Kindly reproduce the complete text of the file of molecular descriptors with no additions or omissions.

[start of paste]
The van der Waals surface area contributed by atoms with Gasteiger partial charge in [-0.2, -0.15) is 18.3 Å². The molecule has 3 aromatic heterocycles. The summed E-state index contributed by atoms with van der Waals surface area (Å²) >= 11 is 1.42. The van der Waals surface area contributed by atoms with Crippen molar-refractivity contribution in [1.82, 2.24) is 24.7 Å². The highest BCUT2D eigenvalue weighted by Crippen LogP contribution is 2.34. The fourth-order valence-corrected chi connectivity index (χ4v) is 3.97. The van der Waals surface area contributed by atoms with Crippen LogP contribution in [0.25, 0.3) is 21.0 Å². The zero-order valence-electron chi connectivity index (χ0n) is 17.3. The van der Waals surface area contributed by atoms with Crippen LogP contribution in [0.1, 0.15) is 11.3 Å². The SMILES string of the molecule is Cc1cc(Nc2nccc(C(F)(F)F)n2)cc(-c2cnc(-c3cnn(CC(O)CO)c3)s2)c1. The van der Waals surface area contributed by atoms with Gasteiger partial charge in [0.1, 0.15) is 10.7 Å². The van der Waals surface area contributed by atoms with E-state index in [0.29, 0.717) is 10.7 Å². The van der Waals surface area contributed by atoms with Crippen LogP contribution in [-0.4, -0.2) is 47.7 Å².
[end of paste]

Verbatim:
The van der Waals surface area contributed by atoms with Gasteiger partial charge in [-0.2, -0.15) is 18.3 Å². The molecule has 3 aromatic heterocycles. The summed E-state index contributed by atoms with van der Waals surface area (Å²) >= 11 is 1.42. The van der Waals surface area contributed by atoms with Crippen molar-refractivity contribution in [1.82, 2.24) is 24.7 Å². The highest BCUT2D eigenvalue weighted by Crippen LogP contribution is 2.34. The fourth-order valence-corrected chi connectivity index (χ4v) is 3.97. The van der Waals surface area contributed by atoms with Crippen LogP contribution in [0.25, 0.3) is 21.0 Å². The zero-order valence-electron chi connectivity index (χ0n) is 17.3. The van der Waals surface area contributed by atoms with Crippen LogP contribution in [0.1, 0.15) is 11.3 Å². The SMILES string of the molecule is Cc1cc(Nc2nccc(C(F)(F)F)n2)cc(-c2cnc(-c3cnn(CC(O)CO)c3)s2)c1. The van der Waals surface area contributed by atoms with Gasteiger partial charge in [0.1, 0.15) is 10.7 Å². The van der Waals surface area contributed by atoms with E-state index in [0.29, 0.717) is 10.7 Å². The van der Waals surface area contributed by atoms with Crippen LogP contribution in [-0.4, -0.2) is 47.7 Å².